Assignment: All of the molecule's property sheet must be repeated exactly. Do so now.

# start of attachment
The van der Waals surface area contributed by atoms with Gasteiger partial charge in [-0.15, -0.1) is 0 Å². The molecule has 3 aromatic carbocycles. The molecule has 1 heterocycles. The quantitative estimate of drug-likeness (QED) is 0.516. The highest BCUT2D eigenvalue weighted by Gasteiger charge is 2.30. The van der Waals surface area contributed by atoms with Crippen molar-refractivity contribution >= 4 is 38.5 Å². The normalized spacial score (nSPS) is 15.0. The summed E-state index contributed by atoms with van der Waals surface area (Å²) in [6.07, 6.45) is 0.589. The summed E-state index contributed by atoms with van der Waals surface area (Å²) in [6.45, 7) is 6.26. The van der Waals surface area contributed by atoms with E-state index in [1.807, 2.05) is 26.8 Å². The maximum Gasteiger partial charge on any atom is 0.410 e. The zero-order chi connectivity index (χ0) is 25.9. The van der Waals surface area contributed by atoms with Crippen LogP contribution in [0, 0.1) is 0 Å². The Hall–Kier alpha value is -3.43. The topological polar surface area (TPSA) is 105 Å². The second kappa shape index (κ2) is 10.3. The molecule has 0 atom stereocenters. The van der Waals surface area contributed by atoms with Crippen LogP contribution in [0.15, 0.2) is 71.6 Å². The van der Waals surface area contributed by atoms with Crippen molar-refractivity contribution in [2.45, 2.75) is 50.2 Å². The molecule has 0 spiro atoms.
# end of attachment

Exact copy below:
The van der Waals surface area contributed by atoms with Gasteiger partial charge in [-0.15, -0.1) is 0 Å². The molecule has 3 aromatic carbocycles. The molecule has 1 heterocycles. The quantitative estimate of drug-likeness (QED) is 0.516. The highest BCUT2D eigenvalue weighted by Gasteiger charge is 2.30. The van der Waals surface area contributed by atoms with Crippen molar-refractivity contribution >= 4 is 38.5 Å². The normalized spacial score (nSPS) is 15.0. The summed E-state index contributed by atoms with van der Waals surface area (Å²) in [6.07, 6.45) is 0.589. The summed E-state index contributed by atoms with van der Waals surface area (Å²) in [6.45, 7) is 6.26. The van der Waals surface area contributed by atoms with E-state index in [1.807, 2.05) is 26.8 Å². The maximum Gasteiger partial charge on any atom is 0.410 e. The zero-order chi connectivity index (χ0) is 25.9. The van der Waals surface area contributed by atoms with Crippen LogP contribution in [0, 0.1) is 0 Å². The Hall–Kier alpha value is -3.43. The topological polar surface area (TPSA) is 105 Å². The second kappa shape index (κ2) is 10.3. The molecule has 0 atom stereocenters. The van der Waals surface area contributed by atoms with Crippen LogP contribution in [0.15, 0.2) is 71.6 Å². The van der Waals surface area contributed by atoms with Crippen molar-refractivity contribution in [2.45, 2.75) is 50.2 Å². The molecule has 0 spiro atoms.